Saturday, July 6, 2024

IRS Sees Fraud Risk for ‘Vast Majority’ of Covid Credit Claims; IRS to Reject Billions of Dollars in ‘improper’ Pandemic-Era Small Business Tax Credit claims , and other C-Virus related stories

Photo: Andrew Harrer/Bloomberg via Getty Images 
IRS Sees Fraud Risk for ‘Vast Majority’ of Covid Credit Claims:
The IRS will deny tens of thousands more pandemic-era employee credit claims it deems potentially fraudulent in the coming weeks, as it remains in a holding pattern for processing new claims, the agency said Thursday.
The update follows months of fraud surveillance at the agency on the employee retention tax credit, created to help struggling businesses keep their doors open and employees on the payroll during the Covid-19 pandemic. The credit became enmeshed in fraud, with third-party companies encouraging taxpayers to claim it when they didn’t qualify.
“We’re seeing clear indicators that the vast majority, at least 70% of the ERC claims currently awaiting processing have red flags about their accuracy,” IRS Commissioner Danny Werfel said during a press call Thursday.
In September, the IRS halted processing new claims and slowed processing those made before the moratorium. The agency initially said it anticipated lifting the pause in late spring but it is still sifting through its backlog, leaving many businesses and nonprofits without their refunds for an unknown period of time. Since the pause, the IRS processed 28,000 claims worth $2.2 billion and disallowed more than 14,000 claims worth over $1 billion, the agency said Thursday.
The IRS’s current backlog of claims sits at 1.4 million. After the processing pause, the agency was receiving claims at a rate of more than 17,000 a week.
“We worry that ending the moratorium might trigger a renewed marketing push by aggressive promoters that could lead to a new round of improper claims, that would be a bad result for taxpayers and tax administration,” Werfel said. “By continuing the moratorium, we will use this time to consult with Congress and seek additional help from them on the ERC program.”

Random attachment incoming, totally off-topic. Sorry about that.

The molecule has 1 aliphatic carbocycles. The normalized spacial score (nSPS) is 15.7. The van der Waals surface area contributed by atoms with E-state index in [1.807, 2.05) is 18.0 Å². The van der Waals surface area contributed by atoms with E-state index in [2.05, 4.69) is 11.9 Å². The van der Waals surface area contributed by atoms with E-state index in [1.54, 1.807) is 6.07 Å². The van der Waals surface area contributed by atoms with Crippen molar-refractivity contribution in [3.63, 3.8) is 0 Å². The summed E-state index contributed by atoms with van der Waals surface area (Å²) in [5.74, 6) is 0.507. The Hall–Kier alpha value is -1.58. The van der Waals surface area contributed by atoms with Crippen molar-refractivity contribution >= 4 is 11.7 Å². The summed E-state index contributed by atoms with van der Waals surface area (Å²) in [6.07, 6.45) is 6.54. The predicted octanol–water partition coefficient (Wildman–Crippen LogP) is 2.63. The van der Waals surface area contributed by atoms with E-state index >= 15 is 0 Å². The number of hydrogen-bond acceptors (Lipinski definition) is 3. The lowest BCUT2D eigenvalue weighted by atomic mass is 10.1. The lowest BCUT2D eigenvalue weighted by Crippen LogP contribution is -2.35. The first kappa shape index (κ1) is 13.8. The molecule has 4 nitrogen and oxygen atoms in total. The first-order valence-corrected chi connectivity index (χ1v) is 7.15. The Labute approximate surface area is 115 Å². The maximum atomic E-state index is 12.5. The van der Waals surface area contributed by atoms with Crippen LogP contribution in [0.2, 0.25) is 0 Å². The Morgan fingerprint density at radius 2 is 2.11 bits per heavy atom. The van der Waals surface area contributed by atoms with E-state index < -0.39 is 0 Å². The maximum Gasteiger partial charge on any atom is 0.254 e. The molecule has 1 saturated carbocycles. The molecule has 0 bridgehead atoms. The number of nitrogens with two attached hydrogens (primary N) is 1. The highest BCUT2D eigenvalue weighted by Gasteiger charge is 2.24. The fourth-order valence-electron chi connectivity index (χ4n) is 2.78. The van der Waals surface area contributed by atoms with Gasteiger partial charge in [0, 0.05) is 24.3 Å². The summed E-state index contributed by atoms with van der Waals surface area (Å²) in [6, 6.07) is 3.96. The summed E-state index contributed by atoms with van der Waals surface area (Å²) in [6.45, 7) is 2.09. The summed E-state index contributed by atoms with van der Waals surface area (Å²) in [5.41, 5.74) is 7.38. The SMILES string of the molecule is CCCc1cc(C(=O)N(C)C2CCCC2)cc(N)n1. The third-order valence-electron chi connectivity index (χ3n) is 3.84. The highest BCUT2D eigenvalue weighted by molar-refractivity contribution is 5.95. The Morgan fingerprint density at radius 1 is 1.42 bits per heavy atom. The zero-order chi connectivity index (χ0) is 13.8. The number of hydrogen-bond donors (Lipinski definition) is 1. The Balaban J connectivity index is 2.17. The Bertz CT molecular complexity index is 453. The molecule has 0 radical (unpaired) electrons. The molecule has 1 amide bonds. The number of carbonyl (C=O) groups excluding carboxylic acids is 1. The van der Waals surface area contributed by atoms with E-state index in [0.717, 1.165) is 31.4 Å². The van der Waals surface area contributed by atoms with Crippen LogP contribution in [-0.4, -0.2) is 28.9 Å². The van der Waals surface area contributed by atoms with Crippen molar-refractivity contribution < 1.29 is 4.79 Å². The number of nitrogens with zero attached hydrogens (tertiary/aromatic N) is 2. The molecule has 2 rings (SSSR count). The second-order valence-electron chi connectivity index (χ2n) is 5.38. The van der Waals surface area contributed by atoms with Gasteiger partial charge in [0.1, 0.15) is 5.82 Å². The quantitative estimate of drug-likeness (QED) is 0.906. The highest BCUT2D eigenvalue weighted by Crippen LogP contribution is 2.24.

The IRS is asking Congress to close the ERC program to additional applications and extend the statute of limitations to allow the agency more time to pursue improper claims, Werfel said. These changes are included in a stalled House-passed tax bill, which has dim prospects because Senate Republicans are largely opposed. --->READ MORE HERE
Ting Shen | Bloomberg | Getty Images
IRS to reject billions of dollars in ‘improper’ pandemic-era small business tax credit claims
The IRS will deny billions of dollars’ worth of claims for a pandemic-era tax break while working to process lower-risk filings, the agency said on Thursday afternoon.
Enacted to support small businesses during the Covid-19 pandemic, the employee retention credit, or ERC, is worth thousands of dollars per eligible employee. However, the agency stopped processing new filings in September amid a surge of “questionable claims,” the IRS said in a news release.
The agency added that it will extend that moratorium.
After investigating more than 1 million claims worth roughly $86 billion, the IRS said in the release that it identified 10% to 20% of the highest-risk filings, and “tens of thousands” will be rejected in the coming weeks, according to the agency. Another 60% to 70% of claims with an “unacceptable level of risk” will be further examined, the IRS said.
“We will now use this information to deny billions of dollars in clearly improper claims and begin additional work to issue payments to help taxpayers without any red flags on their claims,” IRS Commissioner Danny Werfel said in a statement.
During the ERC review period, the agency processed 28,000 claims received before September 2023 worth $2.2 billion and disallowed more than 14,000 claims worth $1 billion, according to the release.
Overall, compliance efforts for erroneous ERC claims have topped more than $2 billion since last fall, the IRS said.
“This is one of the most complex credits the IRS has administered, and we continue to ask taxpayers for patience as we unravel this complex process,” Werfel said. “Ultimately, this period will help us protect taxpayers against improper payouts that flooded the system and get checks to those truly eligible.” --->READ MORE HERE
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